Just in Time for SwimSuit Season! The Post that Started it All.
I have been wanting to create a body positivity blog for almost a year now, and I did it! Yay, it's baby's first post! Cheer for me! This whole thing is just to get compliments anyway.
I'm joking, that's what I do. Writing about this whole eating disorder recovery thing, especially the aspects that I'm around of, makes me feel very vulnerable. I feel like I'm compliemtning myself, so I have to make a joke about how vain I am. It's almost a reflex at this point. BUT, I'm working on it, and thank you for your support. I love you so damn much.
Right, let's get to the muse for this whole thing. Last 4th of July, I went to a pool party. The weeks preceding it were anxiety riddled, body-dismorphicly induced self-loathing filled, awful, terrible dark days. I posted the photo above to facebook (that's me in the blue one-piece) with this caption:
"I, like so many women, have struggled with an eating disorder. I know that I am not overweight, in fact I know that I am thin. The letters "XS" appear very frequently in my closet. I know that I meet many of society's standards of what my body should look like, and for that I am tremendously privileged. But at the end of the day, I stay away from anything that even suggests water attire, avoiding my friends and family, because I truly cannot imagine a worse, more vulnerable, more mentally painful place to put myself. And I'll even go as far to say that I sometimes wish that it were society telling me to be different, instead of myself telling me to be different."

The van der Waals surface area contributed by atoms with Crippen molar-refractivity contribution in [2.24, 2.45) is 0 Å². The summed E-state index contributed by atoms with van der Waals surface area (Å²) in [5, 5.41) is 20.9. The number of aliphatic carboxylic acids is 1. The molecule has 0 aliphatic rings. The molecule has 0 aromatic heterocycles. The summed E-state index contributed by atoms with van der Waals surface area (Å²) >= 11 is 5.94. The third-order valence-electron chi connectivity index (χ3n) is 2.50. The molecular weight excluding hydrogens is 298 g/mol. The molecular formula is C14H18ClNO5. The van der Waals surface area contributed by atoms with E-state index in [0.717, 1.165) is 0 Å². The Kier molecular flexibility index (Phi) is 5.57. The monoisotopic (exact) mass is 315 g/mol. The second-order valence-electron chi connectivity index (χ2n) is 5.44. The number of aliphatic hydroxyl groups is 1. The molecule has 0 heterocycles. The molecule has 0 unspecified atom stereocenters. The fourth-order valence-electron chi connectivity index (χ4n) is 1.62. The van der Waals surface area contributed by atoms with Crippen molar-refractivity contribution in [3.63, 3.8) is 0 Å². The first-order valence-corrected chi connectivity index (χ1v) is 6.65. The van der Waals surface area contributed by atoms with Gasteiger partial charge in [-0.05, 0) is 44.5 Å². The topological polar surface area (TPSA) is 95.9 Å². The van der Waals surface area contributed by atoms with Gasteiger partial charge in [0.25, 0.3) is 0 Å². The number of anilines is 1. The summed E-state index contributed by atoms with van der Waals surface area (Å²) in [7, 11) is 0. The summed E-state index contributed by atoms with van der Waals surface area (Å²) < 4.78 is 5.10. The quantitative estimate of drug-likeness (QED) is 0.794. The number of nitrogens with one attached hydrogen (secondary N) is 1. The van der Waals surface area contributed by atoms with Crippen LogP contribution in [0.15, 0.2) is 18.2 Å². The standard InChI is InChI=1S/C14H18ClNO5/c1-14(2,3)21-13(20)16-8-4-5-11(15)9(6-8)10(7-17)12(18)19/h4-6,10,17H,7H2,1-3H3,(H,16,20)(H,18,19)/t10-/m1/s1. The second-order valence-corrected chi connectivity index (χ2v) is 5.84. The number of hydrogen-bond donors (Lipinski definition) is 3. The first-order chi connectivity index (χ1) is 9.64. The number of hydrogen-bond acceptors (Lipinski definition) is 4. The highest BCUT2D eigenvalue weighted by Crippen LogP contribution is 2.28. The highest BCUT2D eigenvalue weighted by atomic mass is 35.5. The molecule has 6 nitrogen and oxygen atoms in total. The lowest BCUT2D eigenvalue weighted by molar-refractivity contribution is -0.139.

The post goes on and I won't bore you with the entire thing as I can be quite longwinded, but the sum of it is I HAD AN AMAZING TIME AT THE PARTY. We ate, drank, were merry, and no one cared what I looked like.
After I posted that, I expected some likes, maybe some fluffy "you're beautiful!" comments, and that would be that. What actually happened was really cool. I was messaged by two separate people who thanked me for the post because they suffer from swimsuit anxiety, and they think the exact same negative thoughts, too. As it so happens, these women are the ones that I wish I looked like when I'm standing in front of my full-length mirror. I then got another message from someone who thanked me because they assumed that I was happy with my body and would love pool parties, I was the person they wished they looked like when they're standing in front of their full length mirror.
Afterwards, we all shared our stories and experiences with eating disorders/diet culture/whatever it may be, and we felt a lot better! We were stronger for it! We ARE STILL stronger for it, and I would love to keep that conversation going.
How about you? How are you getting ready for swimsuit season?